An international multi-ethnic folklore festival organised by the Association of Croats in Romania was held for the second time in Karaševo, a Croat-populated village in Romania, where Croats have been living for the past 700 years
The oldest Croatian minority has been living in Romania for more than seven centuries and has during this long period managed to preserve its language, customs and creed. The Association of Croats in Romania has organised an international multi-ethnic folklore festival titled By the Karaš River for the second time.
How melodies played by the Karaševo Croats actually sound, could be heard in the interpretation of the Karaševska Zora cultural and artistic ensemble. The dancers were dressed in unique black and white heavily-embroided costumes. The new generations were also proudly wearing them.
Apart from the hosts, the Festival by the Karaš River also pooled Croatian cultural and artistic societies from Croatia, Bosnia-Herzegovina, Austria, as well as those from Romania.
The gathering was organised by the Association of Croats in Romania which is led by Slobodan Gera, a Croatian representative in the Romanian parliament.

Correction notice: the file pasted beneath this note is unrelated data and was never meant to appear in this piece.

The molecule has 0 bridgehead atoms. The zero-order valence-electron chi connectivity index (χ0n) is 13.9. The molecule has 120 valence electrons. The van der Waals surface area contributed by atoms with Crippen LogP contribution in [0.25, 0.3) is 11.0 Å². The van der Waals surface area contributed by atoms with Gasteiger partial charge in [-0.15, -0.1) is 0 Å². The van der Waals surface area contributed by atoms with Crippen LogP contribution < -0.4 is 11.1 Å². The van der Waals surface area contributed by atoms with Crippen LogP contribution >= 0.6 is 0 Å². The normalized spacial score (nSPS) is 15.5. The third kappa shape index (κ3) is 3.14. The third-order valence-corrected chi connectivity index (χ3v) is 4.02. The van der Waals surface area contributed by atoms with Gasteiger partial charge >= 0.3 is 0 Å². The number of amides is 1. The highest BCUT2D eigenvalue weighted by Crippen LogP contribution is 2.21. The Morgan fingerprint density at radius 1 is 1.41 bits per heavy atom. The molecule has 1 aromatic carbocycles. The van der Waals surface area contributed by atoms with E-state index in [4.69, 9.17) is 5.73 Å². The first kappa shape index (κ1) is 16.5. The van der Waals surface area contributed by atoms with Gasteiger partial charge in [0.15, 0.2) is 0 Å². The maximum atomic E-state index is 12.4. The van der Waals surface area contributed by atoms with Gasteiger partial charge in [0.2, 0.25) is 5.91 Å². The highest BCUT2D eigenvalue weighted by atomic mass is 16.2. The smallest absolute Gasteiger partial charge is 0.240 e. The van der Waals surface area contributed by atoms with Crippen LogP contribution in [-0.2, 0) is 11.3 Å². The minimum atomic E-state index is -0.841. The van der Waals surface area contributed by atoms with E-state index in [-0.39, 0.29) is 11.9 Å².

Gera has stressed that the local Croats are satisfied with their position in Romania, where they have been granted political, cultural and religious rights and are given support, so that Romania can serve as an example to Europe in its treatment of minorities.
Romania has 20 national minorities, the Roma are the biggest minority, but since they are dispersed in different political parties, the largest minority are the Hungarians, who have as many as 20 representatives in parliament in both Upper and Lower House of parliament. As for representation, each minority has its own representative., Romania can serve as an example for the whole of Europe on the issue of rights of minorities and has made advanced steps in this field.